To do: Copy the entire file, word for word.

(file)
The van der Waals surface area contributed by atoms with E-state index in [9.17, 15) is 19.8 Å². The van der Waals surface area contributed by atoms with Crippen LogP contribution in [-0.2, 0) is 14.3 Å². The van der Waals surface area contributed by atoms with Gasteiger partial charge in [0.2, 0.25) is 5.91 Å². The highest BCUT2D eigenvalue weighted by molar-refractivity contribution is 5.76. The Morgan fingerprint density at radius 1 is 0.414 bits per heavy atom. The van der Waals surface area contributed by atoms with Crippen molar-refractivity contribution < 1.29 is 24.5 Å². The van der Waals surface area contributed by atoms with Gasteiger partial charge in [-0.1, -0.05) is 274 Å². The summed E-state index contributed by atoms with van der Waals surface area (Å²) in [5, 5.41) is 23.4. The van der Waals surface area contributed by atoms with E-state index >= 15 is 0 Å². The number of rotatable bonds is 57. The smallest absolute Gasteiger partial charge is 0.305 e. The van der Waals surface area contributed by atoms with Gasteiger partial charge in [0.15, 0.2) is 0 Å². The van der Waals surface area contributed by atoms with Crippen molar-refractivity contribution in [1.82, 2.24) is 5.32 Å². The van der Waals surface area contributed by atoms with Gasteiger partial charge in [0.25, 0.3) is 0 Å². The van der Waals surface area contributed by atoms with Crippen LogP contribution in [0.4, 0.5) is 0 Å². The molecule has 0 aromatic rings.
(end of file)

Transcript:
The van der Waals surface area contributed by atoms with E-state index in [9.17, 15) is 19.8 Å². The van der Waals surface area contributed by atoms with Crippen LogP contribution in [-0.2, 0) is 14.3 Å². The van der Waals surface area contributed by atoms with Gasteiger partial charge in [0.2, 0.25) is 5.91 Å². The highest BCUT2D eigenvalue weighted by molar-refractivity contribution is 5.76. The Morgan fingerprint density at radius 1 is 0.414 bits per heavy atom. The van der Waals surface area contributed by atoms with Crippen molar-refractivity contribution < 1.29 is 24.5 Å². The van der Waals surface area contributed by atoms with Gasteiger partial charge in [-0.1, -0.05) is 274 Å². The summed E-state index contributed by atoms with van der Waals surface area (Å²) in [5, 5.41) is 23.4. The van der Waals surface area contributed by atoms with E-state index >= 15 is 0 Å². The number of rotatable bonds is 57. The smallest absolute Gasteiger partial charge is 0.305 e. The van der Waals surface area contributed by atoms with Gasteiger partial charge in [0.15, 0.2) is 0 Å². The van der Waals surface area contributed by atoms with Crippen molar-refractivity contribution in [1.82, 2.24) is 5.32 Å². The van der Waals surface area contributed by atoms with Gasteiger partial charge in [0.25, 0.3) is 0 Å². The van der Waals surface area contributed by atoms with Crippen LogP contribution in [0.4, 0.5) is 0 Å². The molecule has 0 aromatic rings.